Recent Reads

Ivory’s Story

From the Blurb:

“Long ago, a good man transgressed and was brutally punished, his physical form killed and his soul split asunder. Now, one half of his ancient soul seeks to reunite with its lost twin, a search that leaves murder in its wake…
In the streets of modern day Sydney a killer stalks the night, slaughtering innocents, leaving bodies mutilated. The victims seem unconnected, yet Investigating Officer Ivory Tembo is convinced the killings are anything but random. The case soon leads Ivory into places she never imagined. In order to stop the killings and save the life of the man she loves, she must reach deep into her past, uncover secrets of her heritage, break a demon’s curse, and somehow unify two worlds.”

My Review:

I recently read Ivory’s Story by African-Australian author Eugen Bacon after readings several reviews and the description roused my interest in this unique speculative fiction novella set in Australia.

The protagonist of Ivory’s Story is female detective Ivory Tembo who has the unhappy task leading the failing investigation into a series of grisly murders of high-profile men in sexually explicit ways in Sydney, Australia. Raised as an orphan and without knolwedge of her family, Ivory has only the unusual opal amulet from her mother to link her to true heritage. Determined to solve the killings and discover her identity, Ivory is directed to a seer at Orange Crater in the northern-central Australia.

The long travel to Orange Crater, Ivory finds her mother also visited but finds no trace of any other family ties only a strong affiliation with a cranky medicine woman. Under the guidance of this medicine woman, Ivory learns how to defeat and stop the murders and the reasons behind the gruesome killings. The medicine woman explains a past tragedy involved an exiled son of a medicine man. This son harboured a rare gift of twin-souls but when accused of stealing a Chieftain’s daughter, his execution does not kill him but does separate his souls, causing one to remain forever within his body, the other to always seek to return. For Ivory, she must re-unite the twin souls after centuries and dimensional planes apart if she is to save the man she loves and stop the killings.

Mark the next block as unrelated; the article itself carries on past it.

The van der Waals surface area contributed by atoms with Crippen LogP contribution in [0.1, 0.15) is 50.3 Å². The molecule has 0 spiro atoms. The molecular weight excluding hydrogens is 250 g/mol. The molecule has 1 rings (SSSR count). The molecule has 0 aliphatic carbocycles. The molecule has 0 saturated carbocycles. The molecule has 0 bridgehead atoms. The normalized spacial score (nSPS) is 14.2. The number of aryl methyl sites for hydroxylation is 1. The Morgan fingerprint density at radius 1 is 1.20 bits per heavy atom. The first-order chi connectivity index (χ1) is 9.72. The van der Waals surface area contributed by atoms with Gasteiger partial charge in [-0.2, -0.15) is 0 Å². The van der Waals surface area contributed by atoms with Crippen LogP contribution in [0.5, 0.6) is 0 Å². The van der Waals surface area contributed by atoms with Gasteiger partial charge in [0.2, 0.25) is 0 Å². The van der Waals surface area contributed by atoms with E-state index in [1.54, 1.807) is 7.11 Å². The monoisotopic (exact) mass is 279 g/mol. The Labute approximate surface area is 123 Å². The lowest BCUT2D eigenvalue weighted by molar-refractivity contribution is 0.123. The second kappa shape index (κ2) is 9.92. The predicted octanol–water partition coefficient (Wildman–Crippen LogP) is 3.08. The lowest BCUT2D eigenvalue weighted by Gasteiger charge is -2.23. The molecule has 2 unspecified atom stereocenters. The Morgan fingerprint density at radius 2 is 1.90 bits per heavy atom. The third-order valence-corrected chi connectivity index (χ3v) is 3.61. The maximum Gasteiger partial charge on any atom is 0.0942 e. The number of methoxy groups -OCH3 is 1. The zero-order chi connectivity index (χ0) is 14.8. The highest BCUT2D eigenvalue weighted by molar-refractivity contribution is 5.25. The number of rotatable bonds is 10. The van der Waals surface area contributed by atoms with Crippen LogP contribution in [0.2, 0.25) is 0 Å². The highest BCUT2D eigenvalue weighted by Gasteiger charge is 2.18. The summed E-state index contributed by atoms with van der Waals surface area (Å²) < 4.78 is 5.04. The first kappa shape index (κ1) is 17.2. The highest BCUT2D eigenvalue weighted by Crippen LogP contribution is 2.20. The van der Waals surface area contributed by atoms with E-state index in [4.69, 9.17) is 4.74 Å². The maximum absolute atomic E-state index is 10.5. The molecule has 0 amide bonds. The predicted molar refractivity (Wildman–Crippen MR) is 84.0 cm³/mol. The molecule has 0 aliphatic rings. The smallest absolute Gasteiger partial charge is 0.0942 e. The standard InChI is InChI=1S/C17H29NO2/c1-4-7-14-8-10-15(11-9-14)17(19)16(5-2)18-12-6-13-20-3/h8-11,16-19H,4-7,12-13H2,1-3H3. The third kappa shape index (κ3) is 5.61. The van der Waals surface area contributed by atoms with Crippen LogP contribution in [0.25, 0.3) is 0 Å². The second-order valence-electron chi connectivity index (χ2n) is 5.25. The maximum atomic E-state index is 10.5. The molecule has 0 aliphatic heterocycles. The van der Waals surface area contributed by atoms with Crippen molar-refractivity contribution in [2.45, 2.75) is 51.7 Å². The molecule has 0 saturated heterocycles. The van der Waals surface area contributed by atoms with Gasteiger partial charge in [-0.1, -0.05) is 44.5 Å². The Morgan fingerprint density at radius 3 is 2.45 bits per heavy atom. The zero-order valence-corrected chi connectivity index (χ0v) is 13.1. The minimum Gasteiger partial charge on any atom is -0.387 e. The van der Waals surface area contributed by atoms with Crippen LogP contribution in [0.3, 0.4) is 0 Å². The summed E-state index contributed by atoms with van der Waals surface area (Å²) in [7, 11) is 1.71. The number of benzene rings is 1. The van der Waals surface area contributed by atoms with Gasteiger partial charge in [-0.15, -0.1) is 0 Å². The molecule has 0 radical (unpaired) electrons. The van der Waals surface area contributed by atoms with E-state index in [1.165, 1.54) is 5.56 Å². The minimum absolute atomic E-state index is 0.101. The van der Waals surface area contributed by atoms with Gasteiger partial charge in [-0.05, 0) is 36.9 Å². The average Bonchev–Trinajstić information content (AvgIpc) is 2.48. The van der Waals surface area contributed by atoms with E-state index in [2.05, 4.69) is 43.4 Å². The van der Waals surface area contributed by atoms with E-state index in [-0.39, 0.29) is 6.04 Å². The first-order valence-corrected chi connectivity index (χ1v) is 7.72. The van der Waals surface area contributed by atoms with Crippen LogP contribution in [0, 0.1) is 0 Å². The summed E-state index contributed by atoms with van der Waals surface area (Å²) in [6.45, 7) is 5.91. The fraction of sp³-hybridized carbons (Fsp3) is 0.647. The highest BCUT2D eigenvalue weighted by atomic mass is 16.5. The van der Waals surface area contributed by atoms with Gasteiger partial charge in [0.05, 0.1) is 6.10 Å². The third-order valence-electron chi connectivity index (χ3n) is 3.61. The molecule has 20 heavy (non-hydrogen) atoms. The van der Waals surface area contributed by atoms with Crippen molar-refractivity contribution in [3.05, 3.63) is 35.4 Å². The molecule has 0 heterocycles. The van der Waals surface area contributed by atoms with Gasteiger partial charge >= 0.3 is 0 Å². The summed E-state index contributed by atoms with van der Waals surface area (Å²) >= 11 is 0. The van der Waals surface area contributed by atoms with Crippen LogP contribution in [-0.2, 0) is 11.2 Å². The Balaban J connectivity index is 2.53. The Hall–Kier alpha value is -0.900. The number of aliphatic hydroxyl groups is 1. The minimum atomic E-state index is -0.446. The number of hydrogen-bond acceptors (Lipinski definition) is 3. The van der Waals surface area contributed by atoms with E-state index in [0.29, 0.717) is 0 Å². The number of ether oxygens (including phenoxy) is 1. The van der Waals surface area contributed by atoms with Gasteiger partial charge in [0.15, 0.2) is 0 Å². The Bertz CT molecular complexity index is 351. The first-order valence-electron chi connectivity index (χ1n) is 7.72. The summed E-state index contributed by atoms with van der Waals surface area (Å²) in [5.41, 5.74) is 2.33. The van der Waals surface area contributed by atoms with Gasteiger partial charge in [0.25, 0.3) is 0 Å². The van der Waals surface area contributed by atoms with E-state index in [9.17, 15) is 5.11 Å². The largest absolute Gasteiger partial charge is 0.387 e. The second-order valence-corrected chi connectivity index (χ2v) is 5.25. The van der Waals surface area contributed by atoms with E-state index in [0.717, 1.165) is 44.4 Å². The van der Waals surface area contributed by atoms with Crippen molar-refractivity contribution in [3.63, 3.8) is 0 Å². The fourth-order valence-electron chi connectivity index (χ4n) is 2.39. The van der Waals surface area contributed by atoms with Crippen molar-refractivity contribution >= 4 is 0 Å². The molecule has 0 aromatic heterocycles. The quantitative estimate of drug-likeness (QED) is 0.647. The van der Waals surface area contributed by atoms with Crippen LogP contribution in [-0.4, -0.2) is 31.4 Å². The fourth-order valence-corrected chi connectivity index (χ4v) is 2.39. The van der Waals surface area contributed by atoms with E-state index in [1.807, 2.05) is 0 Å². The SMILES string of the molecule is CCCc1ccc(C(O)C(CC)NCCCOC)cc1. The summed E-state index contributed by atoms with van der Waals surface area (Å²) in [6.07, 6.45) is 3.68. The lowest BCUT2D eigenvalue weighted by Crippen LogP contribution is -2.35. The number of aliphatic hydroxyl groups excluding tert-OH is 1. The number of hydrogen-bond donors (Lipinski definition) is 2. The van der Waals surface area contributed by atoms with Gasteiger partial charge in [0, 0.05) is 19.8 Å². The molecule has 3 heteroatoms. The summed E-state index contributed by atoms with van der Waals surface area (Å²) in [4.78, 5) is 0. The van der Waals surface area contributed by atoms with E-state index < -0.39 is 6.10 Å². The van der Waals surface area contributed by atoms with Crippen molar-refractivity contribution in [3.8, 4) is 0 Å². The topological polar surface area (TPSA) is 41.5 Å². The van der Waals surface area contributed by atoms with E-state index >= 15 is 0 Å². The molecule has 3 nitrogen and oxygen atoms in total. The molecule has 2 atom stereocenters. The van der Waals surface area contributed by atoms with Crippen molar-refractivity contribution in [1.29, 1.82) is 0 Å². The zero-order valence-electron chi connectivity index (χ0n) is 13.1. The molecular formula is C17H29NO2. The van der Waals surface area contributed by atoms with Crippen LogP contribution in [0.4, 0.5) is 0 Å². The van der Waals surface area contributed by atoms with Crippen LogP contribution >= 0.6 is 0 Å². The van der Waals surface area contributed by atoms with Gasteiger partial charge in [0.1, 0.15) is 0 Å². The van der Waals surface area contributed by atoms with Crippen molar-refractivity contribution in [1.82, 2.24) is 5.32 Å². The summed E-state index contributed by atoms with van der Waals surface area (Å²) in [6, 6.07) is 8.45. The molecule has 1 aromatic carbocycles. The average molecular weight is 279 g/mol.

Final Thoughts:

A combination of beautifully written prose and vivid descriptions of the Australian and inter-dimensional landscapes, Ivory’s Story also features a cast of well-defined characters and refreshingly strong female characters. Although, there are sections of the novella that seem to drift from the central focus of the story and can detract from its purpose, leaving me wanting more about Ivory’s detective work and development as a seer, the strong weird fiction themes do not make this feel like a true flaw, more like a necessary element of the weird fiction style.

My Conclusion?

Ivory’s Story is recommended for its beautiful prose and strong female characters. Readers will be certain to enjoy a cultural odyssey for those familiar and new to both the weird and speculative fiction genres.

events, Writing

Unnatural Order Anthology Release


I’m delighted to announce the release on 31st December, 2020 of speculative fiction anthology Unnatural Order by CSFG. This is a fascinating collection of stories inspired by the monstrous, unnatural and the fantastic.

Featuring my own story “The Bargain”, a tale of Fae guardians and the bargains struck to assure the equilibrium between the nature, Fae and humanity. You can read more about my research for “The Bargain” here.

Are you interested in these tales of the fantastic and monstrous? More details purchasing ebook or paperback copies of Unnatural Order here.